The insertional torque of pedicle screws using the cortical bone trajectory (CBT) was measured in vivo.
To investigate the effectiveness of the CBT technique by measurement of the insertional torque.
The CBT follows a mediolateral and caudocephalad directed path, engaging with cortical bone maximally from the pedicle to the vertebral body. Some biomechanical studies have demonstrated favorable characteristics of the CBT technique in cadaveric lumbar spine. However, no in vivo study has been reported on the mechanical behavior of this new trajectory.
The insertional torque of pedicle screws using CBT and traditional techniques were measured intraoperatively in 48 consecutive patients. A total of 162 screws using the CBT technique and 36 screws using the traditional technique were compared. In 8 of 48 patients, the side-by-side comparison of 2 different insertional techniques for each vertebra were performed, which formed the H group. In addition, the insertional torque was correlated with bone mineral density.
The mean maximum insertional torque of CBT screws and traditional screws were 2.49 ± 0.99 Nm and 1.24 ± 0.54 Nm, respectively. The CBT screws showed 2.01 times higher torque and the difference was significant between the 2 techniques (P < 0.01). In the H group, the insertional torque were 2.71 ± 1.36 Nm in the CBT screws and 1.58 ± 0.44 Nm in the traditional screws. The CBT screws demonstrated 1.71 times higher torque and statistical significance was achieved (P < 0.01). Positive linear correlations between maximum insertional torque and bone mineral density were found in both technique, the correlation coefficient of traditional screws (r = 0.63, P < 0.01) was higher than that of the CBT screws (r = 0.59, P < 0.01).
The insertional torque using the CBT technique is about 1.7 times higher than the traditional technique.
Level of Evidence: 2
A cortical bone trajectory (CBT) is a novel lumbar pedicle screw trajectory that maximizes the thread contact with cortical bone. We measured the insertional torque of pedicle screws using the CBT in vivo. The mean insertional torque using the CBT technique is about 1.7 times higher than the traditional technique. Significantly fewer vascular structures in the prevertebral areas of C5–C6 and C6–C7 were found on the right side, whereas esophageal deviation was predominant to the left side. A right-sided percutaneous approach seems preferable because it poses less of a risk of encountering small vessels and causing esophageal injury.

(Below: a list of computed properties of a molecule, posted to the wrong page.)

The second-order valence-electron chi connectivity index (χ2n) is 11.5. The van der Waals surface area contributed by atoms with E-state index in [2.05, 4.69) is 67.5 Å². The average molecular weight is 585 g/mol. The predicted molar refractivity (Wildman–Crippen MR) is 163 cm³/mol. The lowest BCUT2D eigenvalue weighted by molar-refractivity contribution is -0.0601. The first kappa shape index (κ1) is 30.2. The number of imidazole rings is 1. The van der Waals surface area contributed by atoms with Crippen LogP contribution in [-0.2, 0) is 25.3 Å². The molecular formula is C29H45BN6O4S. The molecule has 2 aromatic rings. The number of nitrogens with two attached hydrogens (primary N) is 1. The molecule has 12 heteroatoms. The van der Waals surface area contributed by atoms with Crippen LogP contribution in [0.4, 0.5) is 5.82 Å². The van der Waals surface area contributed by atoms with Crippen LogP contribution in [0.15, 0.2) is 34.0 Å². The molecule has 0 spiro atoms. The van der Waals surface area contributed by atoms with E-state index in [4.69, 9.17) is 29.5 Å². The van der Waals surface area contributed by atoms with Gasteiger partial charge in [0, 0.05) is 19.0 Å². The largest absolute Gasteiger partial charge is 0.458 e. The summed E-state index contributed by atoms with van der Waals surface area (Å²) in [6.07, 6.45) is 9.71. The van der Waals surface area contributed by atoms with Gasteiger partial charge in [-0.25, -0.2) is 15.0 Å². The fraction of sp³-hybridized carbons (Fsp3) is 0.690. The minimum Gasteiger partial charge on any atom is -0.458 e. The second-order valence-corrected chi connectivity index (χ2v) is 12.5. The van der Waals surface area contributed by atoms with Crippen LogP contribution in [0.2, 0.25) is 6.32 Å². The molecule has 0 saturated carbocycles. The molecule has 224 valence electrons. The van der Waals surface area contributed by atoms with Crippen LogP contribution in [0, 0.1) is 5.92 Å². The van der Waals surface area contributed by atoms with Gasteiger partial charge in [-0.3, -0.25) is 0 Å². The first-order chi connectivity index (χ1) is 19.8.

*Department of Orthopaedic Surgery, National Defense Medical College, Tokorozawa, Saitama, Japan; and
†Department of Orthopaedic Surgery, National Hospital Organization, Murayama Medical Center, Tokyo, Japan.
Address correspondence and reprint requests to Keitaro Matsukawa, MD, Department of Orthopaedic Surgery, National Defense Medical College, 3–2 Namiki, Tokorozawa, Saitama 359–8513, Japan; E-mail: email@example.com
Acknowledgment date: April 24, 2013. First revision date: July 20, 2013. Second revision date: September 18, 2013. Acceptance date: October 28, 2013.
The manuscript submitted does not contain information about medical device(s)/drug(s).
No funds were received in support of this work.
No relevant financial activities outside the submitted work.